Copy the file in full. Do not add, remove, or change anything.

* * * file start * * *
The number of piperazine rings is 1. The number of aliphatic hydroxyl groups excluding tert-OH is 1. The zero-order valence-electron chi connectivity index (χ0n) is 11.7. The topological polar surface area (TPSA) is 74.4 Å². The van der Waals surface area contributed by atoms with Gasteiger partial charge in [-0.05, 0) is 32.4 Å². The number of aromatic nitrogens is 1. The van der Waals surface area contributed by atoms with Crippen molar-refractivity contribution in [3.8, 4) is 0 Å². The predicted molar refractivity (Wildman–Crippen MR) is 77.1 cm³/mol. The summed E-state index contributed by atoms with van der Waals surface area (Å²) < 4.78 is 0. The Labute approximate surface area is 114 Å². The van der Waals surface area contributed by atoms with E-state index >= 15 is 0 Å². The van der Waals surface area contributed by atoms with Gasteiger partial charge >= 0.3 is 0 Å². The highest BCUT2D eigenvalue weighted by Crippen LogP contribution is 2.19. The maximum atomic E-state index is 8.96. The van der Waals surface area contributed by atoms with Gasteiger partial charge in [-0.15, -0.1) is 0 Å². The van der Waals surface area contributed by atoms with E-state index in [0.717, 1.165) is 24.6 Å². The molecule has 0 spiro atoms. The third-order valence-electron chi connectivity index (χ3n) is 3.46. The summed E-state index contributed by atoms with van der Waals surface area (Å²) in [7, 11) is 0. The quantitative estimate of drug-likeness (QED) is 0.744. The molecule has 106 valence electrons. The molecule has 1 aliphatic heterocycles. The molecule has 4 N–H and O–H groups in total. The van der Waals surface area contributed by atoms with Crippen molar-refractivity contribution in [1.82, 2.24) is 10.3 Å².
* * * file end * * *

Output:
The number of piperazine rings is 1. The number of aliphatic hydroxyl groups excluding tert-OH is 1. The zero-order valence-electron chi connectivity index (χ0n) is 11.7. The topological polar surface area (TPSA) is 74.4 Å². The van der Waals surface area contributed by atoms with Gasteiger partial charge in [-0.05, 0) is 32.4 Å². The number of aromatic nitrogens is 1. The van der Waals surface area contributed by atoms with Crippen molar-refractivity contribution in [3.8, 4) is 0 Å². The predicted molar refractivity (Wildman–Crippen MR) is 77.1 cm³/mol. The summed E-state index contributed by atoms with van der Waals surface area (Å²) < 4.78 is 0. The Labute approximate surface area is 114 Å². The van der Waals surface area contributed by atoms with E-state index >= 15 is 0 Å². The van der Waals surface area contributed by atoms with Gasteiger partial charge >= 0.3 is 0 Å². The highest BCUT2D eigenvalue weighted by Crippen LogP contribution is 2.19. The maximum atomic E-state index is 8.96. The van der Waals surface area contributed by atoms with Gasteiger partial charge in [-0.15, -0.1) is 0 Å². The van der Waals surface area contributed by atoms with E-state index in [0.717, 1.165) is 24.6 Å². The molecule has 0 spiro atoms. The third-order valence-electron chi connectivity index (χ3n) is 3.46. The summed E-state index contributed by atoms with van der Waals surface area (Å²) in [7, 11) is 0. The quantitative estimate of drug-likeness (QED) is 0.744. The molecule has 106 valence electrons. The molecule has 1 aliphatic heterocycles. The molecule has 4 N–H and O–H groups in total. The van der Waals surface area contributed by atoms with Crippen molar-refractivity contribution in [1.82, 2.24) is 10.3 Å².